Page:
“Can I listen to some of it?” Lesley asked.

But when Manifold obliged, she shook her head.

“I can’t understand it either.”

Molly decided to start pulling herself from her pilot’s seat at that point, and that’s when they heard the muffled boom roll over them.

“If that was the fireball, that ought to convince someone it was something!” Susan exclaimed.

“Do you think it was Phage?” Lesley asked.

“It promised us cover, didn’t it?”

“OK, we’ve got to decide whether or not we’re going to move,” Molly said, holding herself a little taller than them.

“Hey, wait, though,” Susan said. “After eight days in freefall, I should be wobbly. Why is standing up in a full G so easy?”

“Your nanite terminal is helping you compensate,” Manifold said.

Susan suddenly became very solemn, mouth shut, and looked around the cabin at about waist level, like she was trying to think of something she’d lost.

Molly didn’t want to rush her friends through a moment of concern like this, but something was telling her it was urgent, so she asked somewhat loudly, “Do you think, if they find Spindrift, that they might fire weapons at it?”

Both Lesley and Susan’s heads snapped up, eyes wide. Manifold’s little solar system stopped spinning.

“I sure hope not,” Lesley whispered.

“That,” Susan said, “is a scary idea. That was an awful lot of armed force we just evaded.”

“What should we do?” Molly asked. “I want to get you home.”

“We should take our kits and exit the ship immediately, and you two should take off as soon as we’re clear,” Susan said definitively.

Lesley tilted her head toward Molly, looking at her out of the corner of her eyes, and said a little quietly, “she’s right, you know.”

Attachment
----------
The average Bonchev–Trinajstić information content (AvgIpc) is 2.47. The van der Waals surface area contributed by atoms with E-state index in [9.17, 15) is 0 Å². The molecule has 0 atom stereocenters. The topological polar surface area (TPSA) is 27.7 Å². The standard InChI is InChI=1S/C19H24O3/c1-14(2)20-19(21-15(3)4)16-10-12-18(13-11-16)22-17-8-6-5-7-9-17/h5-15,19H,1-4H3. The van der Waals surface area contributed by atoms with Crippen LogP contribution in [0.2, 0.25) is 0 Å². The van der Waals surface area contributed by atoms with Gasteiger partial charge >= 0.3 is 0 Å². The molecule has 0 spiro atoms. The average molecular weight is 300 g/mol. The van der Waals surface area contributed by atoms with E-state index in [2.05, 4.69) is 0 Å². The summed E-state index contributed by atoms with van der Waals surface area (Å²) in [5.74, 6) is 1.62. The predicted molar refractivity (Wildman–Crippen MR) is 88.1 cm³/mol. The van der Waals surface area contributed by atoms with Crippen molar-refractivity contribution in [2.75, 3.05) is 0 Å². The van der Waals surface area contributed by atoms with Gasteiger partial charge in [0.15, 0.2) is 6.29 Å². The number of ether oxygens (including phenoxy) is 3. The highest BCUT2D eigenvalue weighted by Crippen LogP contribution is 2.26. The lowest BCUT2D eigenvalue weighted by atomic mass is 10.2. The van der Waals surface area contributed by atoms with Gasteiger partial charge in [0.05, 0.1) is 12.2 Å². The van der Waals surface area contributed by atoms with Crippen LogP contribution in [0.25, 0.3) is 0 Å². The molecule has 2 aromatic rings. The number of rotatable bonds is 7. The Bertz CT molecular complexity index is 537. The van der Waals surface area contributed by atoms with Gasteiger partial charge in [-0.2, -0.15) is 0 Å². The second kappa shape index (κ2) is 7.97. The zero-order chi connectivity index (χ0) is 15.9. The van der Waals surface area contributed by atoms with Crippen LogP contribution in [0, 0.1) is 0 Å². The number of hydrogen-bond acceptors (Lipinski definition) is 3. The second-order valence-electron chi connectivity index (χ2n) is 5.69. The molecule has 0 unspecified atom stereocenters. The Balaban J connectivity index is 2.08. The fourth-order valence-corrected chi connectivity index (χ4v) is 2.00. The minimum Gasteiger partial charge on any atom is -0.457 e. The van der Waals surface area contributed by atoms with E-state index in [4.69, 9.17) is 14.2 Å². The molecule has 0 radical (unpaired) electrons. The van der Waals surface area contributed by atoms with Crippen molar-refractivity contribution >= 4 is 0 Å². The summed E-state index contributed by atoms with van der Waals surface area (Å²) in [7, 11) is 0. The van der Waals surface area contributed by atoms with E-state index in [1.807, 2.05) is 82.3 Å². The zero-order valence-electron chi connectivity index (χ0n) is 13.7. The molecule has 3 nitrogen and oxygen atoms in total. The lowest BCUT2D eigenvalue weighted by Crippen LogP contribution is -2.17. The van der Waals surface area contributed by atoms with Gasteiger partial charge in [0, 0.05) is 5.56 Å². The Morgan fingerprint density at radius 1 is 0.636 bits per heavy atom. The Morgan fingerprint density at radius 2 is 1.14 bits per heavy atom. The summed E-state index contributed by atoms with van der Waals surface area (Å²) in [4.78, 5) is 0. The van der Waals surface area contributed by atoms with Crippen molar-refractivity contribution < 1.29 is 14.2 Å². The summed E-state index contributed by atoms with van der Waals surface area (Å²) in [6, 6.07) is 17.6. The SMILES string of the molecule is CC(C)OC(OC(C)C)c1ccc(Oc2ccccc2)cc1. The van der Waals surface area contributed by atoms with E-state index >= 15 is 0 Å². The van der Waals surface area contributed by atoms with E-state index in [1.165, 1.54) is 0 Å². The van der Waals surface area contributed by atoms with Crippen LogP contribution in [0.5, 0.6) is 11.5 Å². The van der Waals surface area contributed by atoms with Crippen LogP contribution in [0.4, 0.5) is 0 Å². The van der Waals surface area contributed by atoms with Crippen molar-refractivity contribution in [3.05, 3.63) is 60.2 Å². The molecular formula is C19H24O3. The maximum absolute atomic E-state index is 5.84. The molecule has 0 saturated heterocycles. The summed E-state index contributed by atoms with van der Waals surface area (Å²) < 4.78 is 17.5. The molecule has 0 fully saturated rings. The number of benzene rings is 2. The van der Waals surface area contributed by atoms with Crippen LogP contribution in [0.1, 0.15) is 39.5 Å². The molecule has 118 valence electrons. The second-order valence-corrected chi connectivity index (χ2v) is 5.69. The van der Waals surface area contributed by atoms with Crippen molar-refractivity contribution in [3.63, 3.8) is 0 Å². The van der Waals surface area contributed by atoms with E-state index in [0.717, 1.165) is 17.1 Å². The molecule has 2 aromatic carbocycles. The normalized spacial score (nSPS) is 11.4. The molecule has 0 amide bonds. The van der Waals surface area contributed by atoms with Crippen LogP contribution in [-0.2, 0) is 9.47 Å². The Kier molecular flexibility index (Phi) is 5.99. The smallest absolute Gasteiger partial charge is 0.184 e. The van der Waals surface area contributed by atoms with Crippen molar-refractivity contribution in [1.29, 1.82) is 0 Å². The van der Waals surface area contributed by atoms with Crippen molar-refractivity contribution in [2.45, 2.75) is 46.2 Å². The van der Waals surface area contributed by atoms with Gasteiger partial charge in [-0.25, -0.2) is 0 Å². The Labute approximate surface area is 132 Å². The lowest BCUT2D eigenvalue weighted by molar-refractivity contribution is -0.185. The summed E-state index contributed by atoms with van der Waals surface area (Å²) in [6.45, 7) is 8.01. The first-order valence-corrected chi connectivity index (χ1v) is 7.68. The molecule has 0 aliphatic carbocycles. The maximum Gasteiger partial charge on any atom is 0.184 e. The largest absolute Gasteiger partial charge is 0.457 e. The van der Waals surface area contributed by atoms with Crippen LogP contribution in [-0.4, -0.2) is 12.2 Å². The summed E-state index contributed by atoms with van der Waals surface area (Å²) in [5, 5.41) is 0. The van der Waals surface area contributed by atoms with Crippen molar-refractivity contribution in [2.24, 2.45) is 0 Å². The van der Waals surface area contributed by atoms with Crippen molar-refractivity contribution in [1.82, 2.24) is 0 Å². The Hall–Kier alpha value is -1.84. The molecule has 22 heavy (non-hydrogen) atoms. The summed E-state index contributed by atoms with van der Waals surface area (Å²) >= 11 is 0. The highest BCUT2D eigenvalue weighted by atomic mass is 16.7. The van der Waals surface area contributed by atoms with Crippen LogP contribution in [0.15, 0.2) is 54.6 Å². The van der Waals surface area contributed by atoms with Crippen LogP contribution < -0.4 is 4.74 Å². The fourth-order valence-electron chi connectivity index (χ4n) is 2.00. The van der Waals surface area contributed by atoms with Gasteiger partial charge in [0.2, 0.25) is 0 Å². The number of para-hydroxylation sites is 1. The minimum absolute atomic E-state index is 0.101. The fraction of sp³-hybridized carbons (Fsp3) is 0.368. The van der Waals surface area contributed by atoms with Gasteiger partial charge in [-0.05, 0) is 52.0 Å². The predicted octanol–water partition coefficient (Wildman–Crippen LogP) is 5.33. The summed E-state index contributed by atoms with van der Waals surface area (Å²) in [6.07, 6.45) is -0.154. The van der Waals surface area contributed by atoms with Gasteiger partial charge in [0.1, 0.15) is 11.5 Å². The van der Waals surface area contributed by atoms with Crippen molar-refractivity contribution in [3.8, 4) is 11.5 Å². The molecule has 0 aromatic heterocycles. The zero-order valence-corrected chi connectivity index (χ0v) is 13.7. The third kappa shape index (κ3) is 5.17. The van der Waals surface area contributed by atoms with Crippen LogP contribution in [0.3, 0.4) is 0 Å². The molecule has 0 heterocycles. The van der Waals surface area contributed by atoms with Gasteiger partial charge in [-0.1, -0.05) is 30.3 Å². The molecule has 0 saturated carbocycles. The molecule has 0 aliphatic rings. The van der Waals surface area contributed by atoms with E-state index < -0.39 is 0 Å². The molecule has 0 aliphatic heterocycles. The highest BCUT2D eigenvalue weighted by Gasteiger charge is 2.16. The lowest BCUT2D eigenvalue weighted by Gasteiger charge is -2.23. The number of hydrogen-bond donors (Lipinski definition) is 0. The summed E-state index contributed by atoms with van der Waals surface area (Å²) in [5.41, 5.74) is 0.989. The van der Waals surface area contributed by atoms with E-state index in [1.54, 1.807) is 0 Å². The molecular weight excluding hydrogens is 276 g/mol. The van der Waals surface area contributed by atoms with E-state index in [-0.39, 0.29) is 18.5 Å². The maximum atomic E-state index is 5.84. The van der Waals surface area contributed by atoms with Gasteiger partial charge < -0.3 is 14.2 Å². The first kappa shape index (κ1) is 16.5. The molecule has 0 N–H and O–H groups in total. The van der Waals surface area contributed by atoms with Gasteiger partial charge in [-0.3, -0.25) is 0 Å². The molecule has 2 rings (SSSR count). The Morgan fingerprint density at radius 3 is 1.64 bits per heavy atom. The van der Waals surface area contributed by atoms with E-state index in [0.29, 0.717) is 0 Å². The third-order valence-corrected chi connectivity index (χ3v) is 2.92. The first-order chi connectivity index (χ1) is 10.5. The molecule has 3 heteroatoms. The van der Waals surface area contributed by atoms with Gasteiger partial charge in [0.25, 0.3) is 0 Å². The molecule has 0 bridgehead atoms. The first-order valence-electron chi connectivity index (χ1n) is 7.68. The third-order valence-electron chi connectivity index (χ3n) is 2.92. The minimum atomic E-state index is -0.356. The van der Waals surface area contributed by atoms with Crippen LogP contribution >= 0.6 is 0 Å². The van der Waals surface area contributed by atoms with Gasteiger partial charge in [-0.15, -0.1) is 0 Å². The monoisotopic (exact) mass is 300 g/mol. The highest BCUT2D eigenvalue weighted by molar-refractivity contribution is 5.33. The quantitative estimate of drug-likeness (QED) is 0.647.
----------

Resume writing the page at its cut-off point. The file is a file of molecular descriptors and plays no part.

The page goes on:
Susan didn’t waste any time, and went to her cabinet where her kit was and started inspecting it and prepping it to fit on her back. “Can we contact you somehow through the nanites?” She asked. “Or, maybe we can surreptitiously use the internet in some way while you’re still nearby?”

“I don’t like this,” Molly said, realizing the statement was useless. Susan was right. This is what they had to do, and do it as quickly as possible.

Lesley was one step behind Susan and paused only long enough in front of Molly to say, “I hate this so much, but it’s the safest for all of us.”

“Yeah,” Susan said, hiking up her backpack and tightening a strap. “If you make a scene blasting off, you can get out before drawing any missiles or whatever. And you can draw attention away from us. We’ll be fine.”

Oh, but wait! Molly had a counter argument, “But if we went to all this trouble and bluster to try to evade them, only to touch down for a few minutes, aren’t they going to suspect we’ve dropped someone or something off?”

“Or picked someone up,” Susan nodded. “We just don’t know. But that’s the long run. This is now. Every second we sit here, we risk our lives. Come on, Lesley, let’s move.”

“Right behind you,” Lesley said, strapping on her kit.

Molly felt herself panicking. This wasn’t at all how she’d imagined this happening, and she didn’t know what to do about any of it.

Manifold had started spinning again, but hadn’t said anything. Usually it would have interjected by now with advice.

Molly glanced at it.

It tilted slightly in the direction of her pilot seat.

“We can operate the airlock,” Susan half shouted as she turned and marched toward it, as if Molly was already back in the cockpit and she needed a raised voice to be heard. “You should get this machine warmed up and ready to go!”

Lesley gave Molly a sad and longing look, but half smiled and stepped after her girlfriend.

“I’ve got the ship all ready to go,” Manifold said quietly to her. “You should say your goodbyes.”

Molly felt rushed, frozen, and completely out of control of the whole situation. She had nothing more she knew how to say, and all she could do was hope they would be alright.

As the hatch to the airlock was opening, Susan walked back out of the little hallway, looking down at her feet. She stopped at the edge of it and looked up at Molly with tears in her eyes, and said, “Molly, thank you. Thank you so much. You know we’re just trying to keep each other alive right now, right? I don’t really want to make you go back to Anchor. But we have to do this. For each other.”